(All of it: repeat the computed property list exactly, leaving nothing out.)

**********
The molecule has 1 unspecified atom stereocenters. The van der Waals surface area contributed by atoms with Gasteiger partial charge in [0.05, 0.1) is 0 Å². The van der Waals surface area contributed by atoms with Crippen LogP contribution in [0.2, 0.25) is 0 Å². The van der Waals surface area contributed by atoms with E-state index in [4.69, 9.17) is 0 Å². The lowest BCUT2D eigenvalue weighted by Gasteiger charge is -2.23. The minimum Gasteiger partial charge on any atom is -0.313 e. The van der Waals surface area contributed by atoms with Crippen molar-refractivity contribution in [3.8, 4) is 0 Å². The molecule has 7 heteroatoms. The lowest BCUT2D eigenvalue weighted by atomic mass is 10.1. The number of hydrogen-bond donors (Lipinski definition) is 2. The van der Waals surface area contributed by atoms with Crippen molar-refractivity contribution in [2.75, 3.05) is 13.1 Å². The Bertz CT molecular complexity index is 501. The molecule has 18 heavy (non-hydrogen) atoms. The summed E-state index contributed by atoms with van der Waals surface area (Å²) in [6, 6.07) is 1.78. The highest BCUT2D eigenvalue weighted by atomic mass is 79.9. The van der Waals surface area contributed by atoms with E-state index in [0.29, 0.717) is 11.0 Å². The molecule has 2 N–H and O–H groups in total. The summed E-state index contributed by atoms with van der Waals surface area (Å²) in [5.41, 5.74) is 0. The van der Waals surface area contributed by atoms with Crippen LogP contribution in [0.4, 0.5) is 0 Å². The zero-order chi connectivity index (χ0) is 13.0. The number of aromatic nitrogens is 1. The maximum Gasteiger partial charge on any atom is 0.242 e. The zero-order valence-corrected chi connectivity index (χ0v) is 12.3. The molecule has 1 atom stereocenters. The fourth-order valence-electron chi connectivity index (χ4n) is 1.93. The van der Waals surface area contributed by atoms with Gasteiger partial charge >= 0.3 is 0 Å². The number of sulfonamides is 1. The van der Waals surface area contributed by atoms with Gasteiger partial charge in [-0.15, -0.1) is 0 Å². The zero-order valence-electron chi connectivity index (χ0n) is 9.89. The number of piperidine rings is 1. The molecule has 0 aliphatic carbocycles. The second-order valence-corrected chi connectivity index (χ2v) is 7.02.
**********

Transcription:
The molecule has 1 unspecified atom stereocenters. The van der Waals surface area contributed by atoms with Gasteiger partial charge in [0.05, 0.1) is 0 Å². The van der Waals surface area contributed by atoms with Crippen LogP contribution in [0.2, 0.25) is 0 Å². The van der Waals surface area contributed by atoms with E-state index in [4.69, 9.17) is 0 Å². The lowest BCUT2D eigenvalue weighted by Gasteiger charge is -2.23. The minimum Gasteiger partial charge on any atom is -0.313 e. The van der Waals surface area contributed by atoms with Crippen molar-refractivity contribution in [3.8, 4) is 0 Å². The molecule has 7 heteroatoms. The lowest BCUT2D eigenvalue weighted by atomic mass is 10.1. The number of hydrogen-bond donors (Lipinski definition) is 2. The van der Waals surface area contributed by atoms with Crippen molar-refractivity contribution in [2.75, 3.05) is 13.1 Å². The Bertz CT molecular complexity index is 501. The molecule has 18 heavy (non-hydrogen) atoms. The summed E-state index contributed by atoms with van der Waals surface area (Å²) in [6, 6.07) is 1.78. The highest BCUT2D eigenvalue weighted by atomic mass is 79.9. The van der Waals surface area contributed by atoms with E-state index in [0.29, 0.717) is 11.0 Å². The molecule has 2 N–H and O–H groups in total. The summed E-state index contributed by atoms with van der Waals surface area (Å²) in [5.41, 5.74) is 0. The van der Waals surface area contributed by atoms with Crippen LogP contribution in [0.4, 0.5) is 0 Å². The zero-order chi connectivity index (χ0) is 13.0. The number of aromatic nitrogens is 1. The maximum Gasteiger partial charge on any atom is 0.242 e. The zero-order valence-corrected chi connectivity index (χ0v) is 12.3. The molecule has 1 atom stereocenters. The fourth-order valence-electron chi connectivity index (χ4n) is 1.93. The van der Waals surface area contributed by atoms with Gasteiger partial charge >= 0.3 is 0 Å². The number of sulfonamides is 1. The van der Waals surface area contributed by atoms with Gasteiger partial charge in [-0.15, -0.1) is 0 Å². The zero-order valence-electron chi connectivity index (χ0n) is 9.89. The number of piperidine rings is 1. The molecule has 0 aliphatic carbocycles. The second-order valence-corrected chi connectivity index (χ2v) is 7.02.